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The biblical versus modern parental discipline


Sir: The irreconcilable catfight between modern civilisation and some basic tenets of the Bible continues to degenerate in different dimensions. One of which includes: Choosing the most appropriate method of parental discipline.

Sequel to the heightened attention human/child rights receive globally (well, at least in countries of advanced civilisation), people of divergent opinions –
Atheists, ex-Christians, liberal and non-committal Christians, and many other categories of freethinkers, consider it a failure and large indiscretion on the part of the Bible, to suggest the use of the “rod” in enforcing discipline on a child.

The Bible, as further accused by its critics, create the ‘negative impression’ that efficient parental love and discipline, can only be effectively shown through hitting children with rods, as instructed in the following scriptures: “Whoever spares the rod hates their children, but the one who loves their children is careful to discipline them.” Proverbs 13:24 NIV


“13 do not withhold discipline from a child; if you punish them with the rod, they will not die. 14 Punish them with the rod and save them from death.”
Proverbs 23:13-14 NIV “Foolishness is bound up in the heart of a child; the rod of correction will drive it far from him.” Proverbs 22:15 NKJV “Discipline your child while there is hope, but don’t get so angry that you kill him!” Proverbs 19:18 CJB Adding gas to the fire, Bible critics further indict the legitimacy of the Bible in giving parental advice, when the God it projects, seems quite driven by a rather weird thirst for blood: when He first demanded the sacrifice of Abraham’s son, before having a change of heart, and at a later time, sacrificed His own-only begotten son!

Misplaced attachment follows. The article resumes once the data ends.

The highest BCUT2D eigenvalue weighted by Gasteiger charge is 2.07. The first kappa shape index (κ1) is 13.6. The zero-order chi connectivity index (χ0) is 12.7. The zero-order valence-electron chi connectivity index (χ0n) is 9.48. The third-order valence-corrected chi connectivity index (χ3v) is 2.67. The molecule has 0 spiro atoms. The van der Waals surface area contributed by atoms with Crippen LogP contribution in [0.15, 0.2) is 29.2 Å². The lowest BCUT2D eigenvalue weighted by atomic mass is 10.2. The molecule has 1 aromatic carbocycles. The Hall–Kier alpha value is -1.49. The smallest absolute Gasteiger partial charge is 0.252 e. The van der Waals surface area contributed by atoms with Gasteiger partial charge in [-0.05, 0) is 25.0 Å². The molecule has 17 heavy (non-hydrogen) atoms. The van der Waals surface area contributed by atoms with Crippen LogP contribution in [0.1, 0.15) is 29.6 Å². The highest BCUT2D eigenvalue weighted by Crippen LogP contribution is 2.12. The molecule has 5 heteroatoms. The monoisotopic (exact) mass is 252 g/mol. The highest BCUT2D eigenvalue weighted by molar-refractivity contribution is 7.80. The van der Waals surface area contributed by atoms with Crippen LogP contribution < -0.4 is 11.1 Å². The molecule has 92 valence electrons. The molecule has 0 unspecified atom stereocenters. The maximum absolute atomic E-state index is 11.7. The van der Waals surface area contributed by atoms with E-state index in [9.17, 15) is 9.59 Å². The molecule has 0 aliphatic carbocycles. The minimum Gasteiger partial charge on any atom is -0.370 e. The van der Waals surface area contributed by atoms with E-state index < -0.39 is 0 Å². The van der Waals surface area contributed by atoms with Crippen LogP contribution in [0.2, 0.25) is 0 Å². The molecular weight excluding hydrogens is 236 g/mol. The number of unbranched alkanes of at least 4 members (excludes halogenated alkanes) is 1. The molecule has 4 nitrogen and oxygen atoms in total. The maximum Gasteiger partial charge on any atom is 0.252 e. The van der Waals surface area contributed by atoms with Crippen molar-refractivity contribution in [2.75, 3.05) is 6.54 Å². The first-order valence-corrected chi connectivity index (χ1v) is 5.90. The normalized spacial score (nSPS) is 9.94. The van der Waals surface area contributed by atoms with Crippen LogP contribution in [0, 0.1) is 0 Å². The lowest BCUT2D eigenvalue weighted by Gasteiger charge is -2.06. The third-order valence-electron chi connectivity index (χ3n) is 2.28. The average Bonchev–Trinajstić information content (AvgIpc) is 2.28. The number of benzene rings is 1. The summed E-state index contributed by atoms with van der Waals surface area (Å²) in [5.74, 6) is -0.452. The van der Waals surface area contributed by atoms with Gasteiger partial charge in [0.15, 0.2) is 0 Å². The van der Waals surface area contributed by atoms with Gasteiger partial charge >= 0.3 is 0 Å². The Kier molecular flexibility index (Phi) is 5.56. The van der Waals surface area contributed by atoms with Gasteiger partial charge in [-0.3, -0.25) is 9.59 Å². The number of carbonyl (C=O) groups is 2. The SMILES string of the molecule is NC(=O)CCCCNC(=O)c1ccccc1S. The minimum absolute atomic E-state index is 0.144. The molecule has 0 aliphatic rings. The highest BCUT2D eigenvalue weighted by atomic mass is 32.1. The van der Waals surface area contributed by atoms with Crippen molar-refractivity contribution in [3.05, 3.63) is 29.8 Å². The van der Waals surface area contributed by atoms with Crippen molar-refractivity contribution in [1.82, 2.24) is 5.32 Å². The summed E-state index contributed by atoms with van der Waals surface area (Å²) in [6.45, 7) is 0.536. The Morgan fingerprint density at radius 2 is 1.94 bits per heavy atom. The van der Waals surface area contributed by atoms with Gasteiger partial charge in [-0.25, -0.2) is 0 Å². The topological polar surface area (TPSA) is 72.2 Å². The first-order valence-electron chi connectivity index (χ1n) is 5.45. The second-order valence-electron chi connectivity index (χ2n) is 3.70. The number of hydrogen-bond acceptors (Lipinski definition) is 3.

Quite a crowd-pleasing girl fight, isn’t it?
While the Bible from the above Scriptures encourages the use of corporal punishment (with love) as an effective method of modifying a child’s behaviour, it doesn’t necessarily promote abusive parenting!

Modern civilisation on the other hand, places an embargo on any form of corporal punishment given to children, substituting it with other disciplinary measures that don’t involve physical pain.

Attempting to analyse which of the conflicting methods will yield a better result in child discipline, could eventually turn out to be an effort in futility, as both methods carry alongside their productive and counterproductive baggage.

The biblical and civilised forms of childrearing, may continue to run on parallel lines, as both methods can either actualise or sabotage their original intentions.

Hence, the application of these methods will always differ between societies and the individual discretion of parents.

Nimi Princewill,
Port Harcourt, Rivers State


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